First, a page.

Since then, a variety of clinical philosophies have been incorporated into the practice of group therapy. Carl Rogers’ “humanistic therapy” and Freudian psychoanalysis, among other theories, have all made their mark on group therapy. As a result, today it exists as a collection of different practices that work for distinct purposes. 

Its principles have also made their mark on other activities. Human relations departments in major corporations, for example, often use its principles to run sensitivity training groups. Even 12-step programs like Alcoholics Anonymous have been considerably influenced by group therapy philosophies. 

Group therapy conducted in a clinical setting, such as an outpatient program for substance use disorders and mental health conditions, is the heir to all of these experiments.

Types of Group Therapy Programs

Group therapy is designed to help people who are dealing with a shared issue. This shared issue can be a mental health disorder or addiction that members have in common. It is also frequently a specific experience that group attendees are working to recover from. As such, it is generally structured around a common purpose or shared trait. 

Clinicians who run group counseling sessions frequently have expertise that is specific to that common purpose or experience, in addition to training in clinical methods. 

Common group therapy topics include:

  • Addiction, including groups designed to treat addictions to specific substances
  • Divorce
  • Communication and codependency issues
  • Anxiety
  • Depression
  • Domestic violence or abuse
  • Parenting
  • Grief and loss
  • Anger management
  • Eating disorders

There are many different types of group therapy offered in clinical settings. Clinicians with different educational backgrounds or treatment philosophies may emphasize certain methods  over others. Methods used can include group activities for adults, group therapy games, motivational group therapy activities, and worksheets. 

Generally, however, despite the considerable variety found among group therapy meetings, approaches can be divided into two distinct types: psychoeducational groups and process-oriented groups.

Psychoeducational Group Therapy

Psychoeducational group therapy is designed to help patients understand more about the issue or issues they are facing. Clinicians help patients by educating them about the nature of their condition. Clinicians often also teach tools and coping techniques for handling the side effects of mental health disorders.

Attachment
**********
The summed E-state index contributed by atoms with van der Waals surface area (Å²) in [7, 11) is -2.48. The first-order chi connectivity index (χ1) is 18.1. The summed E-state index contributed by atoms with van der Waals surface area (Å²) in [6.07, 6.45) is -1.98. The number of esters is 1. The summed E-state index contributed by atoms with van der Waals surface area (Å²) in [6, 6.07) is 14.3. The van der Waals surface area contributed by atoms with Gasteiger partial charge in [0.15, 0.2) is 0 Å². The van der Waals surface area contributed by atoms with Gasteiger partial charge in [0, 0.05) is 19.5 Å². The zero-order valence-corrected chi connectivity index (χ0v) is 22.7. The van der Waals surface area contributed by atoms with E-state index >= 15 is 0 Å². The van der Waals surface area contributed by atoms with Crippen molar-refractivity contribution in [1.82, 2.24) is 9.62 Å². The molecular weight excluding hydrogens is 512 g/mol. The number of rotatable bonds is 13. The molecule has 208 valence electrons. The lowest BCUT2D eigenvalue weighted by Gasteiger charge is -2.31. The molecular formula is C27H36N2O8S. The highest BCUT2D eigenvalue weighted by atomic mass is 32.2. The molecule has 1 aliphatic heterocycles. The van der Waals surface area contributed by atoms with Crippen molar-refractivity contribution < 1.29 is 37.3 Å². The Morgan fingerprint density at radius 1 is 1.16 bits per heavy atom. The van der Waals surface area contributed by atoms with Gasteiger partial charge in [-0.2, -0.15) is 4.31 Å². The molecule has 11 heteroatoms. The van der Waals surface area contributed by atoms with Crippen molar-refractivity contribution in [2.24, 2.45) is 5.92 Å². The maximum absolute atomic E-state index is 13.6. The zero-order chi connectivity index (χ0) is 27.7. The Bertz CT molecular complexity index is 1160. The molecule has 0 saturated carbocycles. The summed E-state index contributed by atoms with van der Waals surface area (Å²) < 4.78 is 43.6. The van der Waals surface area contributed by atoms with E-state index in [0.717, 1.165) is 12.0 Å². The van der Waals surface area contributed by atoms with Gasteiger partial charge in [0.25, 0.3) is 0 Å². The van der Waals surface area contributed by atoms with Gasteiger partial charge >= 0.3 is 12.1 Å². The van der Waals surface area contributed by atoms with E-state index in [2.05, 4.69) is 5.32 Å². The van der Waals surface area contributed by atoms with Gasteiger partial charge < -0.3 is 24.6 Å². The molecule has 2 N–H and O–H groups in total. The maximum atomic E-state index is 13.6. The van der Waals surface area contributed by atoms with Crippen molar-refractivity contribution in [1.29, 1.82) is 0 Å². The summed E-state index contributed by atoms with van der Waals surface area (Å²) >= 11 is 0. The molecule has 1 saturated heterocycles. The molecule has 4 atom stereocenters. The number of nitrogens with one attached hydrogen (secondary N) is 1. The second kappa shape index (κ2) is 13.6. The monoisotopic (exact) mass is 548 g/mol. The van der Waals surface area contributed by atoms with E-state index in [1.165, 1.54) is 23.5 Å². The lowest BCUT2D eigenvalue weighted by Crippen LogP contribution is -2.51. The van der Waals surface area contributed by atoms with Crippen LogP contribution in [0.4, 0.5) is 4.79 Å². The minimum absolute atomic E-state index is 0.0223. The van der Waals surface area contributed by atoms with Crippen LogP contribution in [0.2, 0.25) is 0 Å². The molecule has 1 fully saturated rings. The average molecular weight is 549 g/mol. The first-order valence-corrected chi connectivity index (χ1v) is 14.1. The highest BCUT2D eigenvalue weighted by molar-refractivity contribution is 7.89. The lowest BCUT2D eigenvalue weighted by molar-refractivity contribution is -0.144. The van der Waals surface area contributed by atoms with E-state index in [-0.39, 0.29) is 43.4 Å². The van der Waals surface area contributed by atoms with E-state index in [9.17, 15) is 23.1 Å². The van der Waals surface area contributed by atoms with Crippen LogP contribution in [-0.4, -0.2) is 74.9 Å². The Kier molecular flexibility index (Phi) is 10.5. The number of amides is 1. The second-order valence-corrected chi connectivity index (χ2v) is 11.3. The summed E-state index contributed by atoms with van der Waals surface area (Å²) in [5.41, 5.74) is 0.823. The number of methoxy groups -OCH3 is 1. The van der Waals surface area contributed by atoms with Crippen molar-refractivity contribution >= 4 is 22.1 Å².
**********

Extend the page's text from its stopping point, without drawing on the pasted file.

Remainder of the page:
It is often quite goal-directed. Group attendees improve their ability to function, under the direction of a qualified therapist. Psychoeducational group therapy does not emphasize the bonds among group participants as much as it does the instruction provided by the clinician.

Process-Oriented Group Therapy

Process-oriented therapy is less about educating group attendees and more about helping  them meet the challenges of their lives as they live them. The group experience is emphasized over any abstract understanding of their shared disorder. 

In a process-oriented session, the therapist functions less like an educator and more like a meeting facilitator. Instead of drawing attention to themselves, therapists help foster communication and inclusivity within the group, allowing group attendees to share their common experiences. 

They may sometimes offer discussion questions or activities to help group members pen up and bond. Process-oriented group therapy can help people develop a sense of belonging, self-efficacy, self-confidence, and increased quality of life. It is often an invaluable tool for people who want support while coping with difficult emotions.

How Group Therapy Works

It is common for people to have a bit of apprehension before beginning group therapy, especially individuals who have only had experience in one-on-one counseling or no experience in therapy whatsoever. Before beginning, it can be helpful to have some idea of what to expect. This therapy is designed, however, to ease patients into the group, allowing them to develop comfort at their own pace. 

Ultimately, joining a group therapy meeting is no different than joining any social group. Newer members will meet a variety of new people, each with a different perspective. The group dynamic of a particular meeting emerges from the unique personalities constituting it. 

What distinguishes a group therapy session from a regular group social interaction, however, is the presence of a trained clinician. Generally, the clinician’s job is to lend focus to the session, ensuring that the group works steadily toward goals. These goals are often decided by the group members themselves, however.